The Special Needs of Senior Cats

By December 12 | See Comments

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Every cat is unique, much like an individual person. Just as the human population is living longer, so is the feline population. As a result, you can expect age-related concerns to emerge.

A majority of cats start to experience physical changes arising from age around seven to ten years. A majority of cats have age-related issues by age 12. The assumption that a single cat year equals seven human years is largely inaccurate. The fact is a 12-month-old cat is equivalent to a 21-year-old person. Therefore a ten-year-old kitty is close to a 53-year old person.

What happens to cats as they age?

Similar to humans, the aging process produces several behavioral and physical changes, such as:

- Their immune system is weaker and less likely to fight off infections. Chronic diseases may impair immune system function.

- Dehydration frequently occurs in older cats and can further decrease immunity and blood circulation.

- Older cats have thinner skin and therefore reduced blood circulation.

- Aging felines have claws that are thick, brittle, and overgrown.

- As cats age, they experience changes in personality and display symptoms such as excessive meowing, wandering, avoiding social interaction, and disorientation.

- Hearing loss will occur as their age progresses.

- Older cats are less effective in grooming and will, therefore, have skin odor, inflammation, and hair matting.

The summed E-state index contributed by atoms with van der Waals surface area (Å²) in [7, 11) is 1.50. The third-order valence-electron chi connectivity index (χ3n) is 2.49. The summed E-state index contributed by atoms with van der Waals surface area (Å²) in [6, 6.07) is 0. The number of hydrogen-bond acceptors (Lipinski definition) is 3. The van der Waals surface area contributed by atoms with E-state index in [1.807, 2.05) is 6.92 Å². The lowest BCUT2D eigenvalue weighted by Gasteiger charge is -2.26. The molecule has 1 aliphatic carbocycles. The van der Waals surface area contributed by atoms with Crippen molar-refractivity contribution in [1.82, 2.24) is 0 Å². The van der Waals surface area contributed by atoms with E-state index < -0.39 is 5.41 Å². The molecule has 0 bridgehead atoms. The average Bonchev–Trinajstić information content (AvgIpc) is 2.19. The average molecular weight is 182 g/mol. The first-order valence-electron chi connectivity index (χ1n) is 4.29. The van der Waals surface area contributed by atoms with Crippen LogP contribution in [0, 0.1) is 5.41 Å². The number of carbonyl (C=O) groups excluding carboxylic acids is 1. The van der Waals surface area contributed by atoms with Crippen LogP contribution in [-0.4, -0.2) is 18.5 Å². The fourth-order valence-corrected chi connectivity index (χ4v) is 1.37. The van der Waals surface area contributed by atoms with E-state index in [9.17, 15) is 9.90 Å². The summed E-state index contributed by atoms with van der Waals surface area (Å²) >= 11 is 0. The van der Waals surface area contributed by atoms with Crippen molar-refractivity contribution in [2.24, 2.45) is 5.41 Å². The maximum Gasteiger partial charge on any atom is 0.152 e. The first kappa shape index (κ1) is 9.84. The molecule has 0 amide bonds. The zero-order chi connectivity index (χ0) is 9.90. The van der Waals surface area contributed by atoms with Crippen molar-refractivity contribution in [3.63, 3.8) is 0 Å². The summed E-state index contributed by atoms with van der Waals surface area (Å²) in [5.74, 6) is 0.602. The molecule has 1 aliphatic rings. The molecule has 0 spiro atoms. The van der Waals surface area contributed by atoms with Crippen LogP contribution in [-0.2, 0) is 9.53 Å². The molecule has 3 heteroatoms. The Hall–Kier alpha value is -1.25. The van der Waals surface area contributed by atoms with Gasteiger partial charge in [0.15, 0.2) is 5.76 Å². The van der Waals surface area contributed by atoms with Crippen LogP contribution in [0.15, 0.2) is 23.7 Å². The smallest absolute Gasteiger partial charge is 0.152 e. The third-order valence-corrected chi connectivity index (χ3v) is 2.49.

- Dental disease is very common and can cause severe pain.

- Older cats may develop joint and bone-related issues like arthritis making it hard for them to climb the stair or even jump.

- Hyperthyroidism is also prevalent in the feline population, which can cause cancer, hypertension, inflammatory bowel disease, etc.

- Loss of appetite is fairly common in older cats.

How to meet the needs of your senior cat?

Keep a close eye on your feline. Check its teeth and skin regularly. Note down changes in behavior and movement. Most age-related changes can be noted by simply scratching your cat behind the ears and stroking its coat.

Here are additional tips to keep your aging cat healthy and content:

Regular Brushing

Be sure to comb your cat’s hairs on a regular basis. This stimulates blood flow and the secretion of oil from the sebaceous gland. Both result in a healthy coat and skin. Keep nails short and trimmed.

Regular Tooth Brushing

Use a cat-specific tooth powder or paste to brush their teeth. This is the best way to prevent dental issues. Dental disease is a common occurrence in older cats, which can hinder their appetite, so regular brushing is a good idea.

Good Nutrition

Most cats become obese or heavy as they get older. It’s important to keep their weight within a healthy weight range. Speak to your veterinarian about how much food to give your cat. Also, pick a food product specifically made for senior cats like the Royal Canin Senior Consult Feline dry cat food.

Reduce Stress

Environmental stress has a significant impact on older cats as they are unable to adapt to such changes. If you’re moving or traveling with your cat, carry familiar objects such as toys and blankets that they use. It’s better to have your aging cat cared for in the home rather than being transported during travel. Avoid introducing new pets if you have a senior cat, as this can be very traumatic for them. Sometimes situations like moving, traveling, etc. cannot be avoided, which may require you to take your cat along. In such situations, remember to give your cat a little more love and attention to prevent any emotional upheaval.

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